Get the dirty parts. Next, squeeze some wash onto the large adult washcloth right on his belly. Use your fingers dipped in soap to clean the hands, feet, armpits, neck folds and groin.

Exfoliate the scalp. Use the same hair and body wash and squeeze a pea size amount onto the soft bristle brush. Gently scrub her scalp in a circular motion. This will also help to exfoliate excess oil and help to prevent cradle cap. Use your free hand to rinse off the soap, but be sure to avoid their eyes.

Keep bath time short. Once you’ve given a bath a few times, you’ll be able to run through this routine in five minutes or less. Contrary to what you might think, water doesn’t hydrate the skin—it dehydrates it. Keep bath time short to help keep her skin moisturized.

Use the bouncer. The baby bouncy seat on the floor of the bathroom is a great place to lift your baby. Continue to hold the back of your baby’s head with one hand and grab her thigh with the other. Lift her right onto the bouncy seat where you can wrap her up in the adult size towel. Save the cute little hooded towels until she is a toddler.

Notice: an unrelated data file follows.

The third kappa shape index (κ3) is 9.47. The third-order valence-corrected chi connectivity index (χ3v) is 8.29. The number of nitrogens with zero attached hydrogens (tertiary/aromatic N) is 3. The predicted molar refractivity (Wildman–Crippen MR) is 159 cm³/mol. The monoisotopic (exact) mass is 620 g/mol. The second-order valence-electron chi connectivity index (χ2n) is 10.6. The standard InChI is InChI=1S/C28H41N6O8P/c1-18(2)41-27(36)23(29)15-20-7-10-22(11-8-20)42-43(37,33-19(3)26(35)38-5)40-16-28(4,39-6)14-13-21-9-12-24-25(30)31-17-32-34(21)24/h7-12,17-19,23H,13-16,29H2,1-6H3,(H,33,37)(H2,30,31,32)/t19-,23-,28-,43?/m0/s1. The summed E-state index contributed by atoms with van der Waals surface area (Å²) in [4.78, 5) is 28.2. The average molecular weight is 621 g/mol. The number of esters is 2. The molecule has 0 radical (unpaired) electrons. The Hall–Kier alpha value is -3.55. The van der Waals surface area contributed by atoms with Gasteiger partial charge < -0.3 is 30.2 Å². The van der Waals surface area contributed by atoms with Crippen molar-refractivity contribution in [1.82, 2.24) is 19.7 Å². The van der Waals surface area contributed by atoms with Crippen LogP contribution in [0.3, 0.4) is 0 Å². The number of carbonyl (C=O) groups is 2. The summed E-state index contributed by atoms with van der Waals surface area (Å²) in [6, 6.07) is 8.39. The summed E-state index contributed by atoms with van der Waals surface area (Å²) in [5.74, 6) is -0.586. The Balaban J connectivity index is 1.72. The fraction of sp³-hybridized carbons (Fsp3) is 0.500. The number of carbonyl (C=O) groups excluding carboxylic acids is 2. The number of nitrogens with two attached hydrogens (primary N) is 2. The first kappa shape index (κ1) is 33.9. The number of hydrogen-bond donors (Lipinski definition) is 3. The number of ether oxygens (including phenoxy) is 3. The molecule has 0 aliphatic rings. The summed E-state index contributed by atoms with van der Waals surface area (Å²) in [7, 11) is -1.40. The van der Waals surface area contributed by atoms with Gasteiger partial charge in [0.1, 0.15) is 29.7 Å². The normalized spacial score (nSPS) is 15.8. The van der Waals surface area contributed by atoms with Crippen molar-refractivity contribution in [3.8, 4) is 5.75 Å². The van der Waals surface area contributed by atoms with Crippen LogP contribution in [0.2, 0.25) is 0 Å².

Slather on the moisturizer. Once you have your baby dried and diapered, it’s time to slather on a good moisturizer. Applying moisturizer right after the bath will help to lock moisture into the skin. Be sure to use a cream or ointment and not a lotion. Lotions are primarily made up of water and are not very effective for moisturizing.

Giving a baby a bath can be daunting at first, but don’t worry—we were all nervous at first. Bath time may become one of your favorite times of the day.

Dr. Amy is a board-certified dermatologist and Mohs surgeon. She is also the first dermatologist mom to release a line of infant skincare products,
Baby Pibu, www.BabyPibu.com/, which makes a great Babytime Wash for the tub, among other items.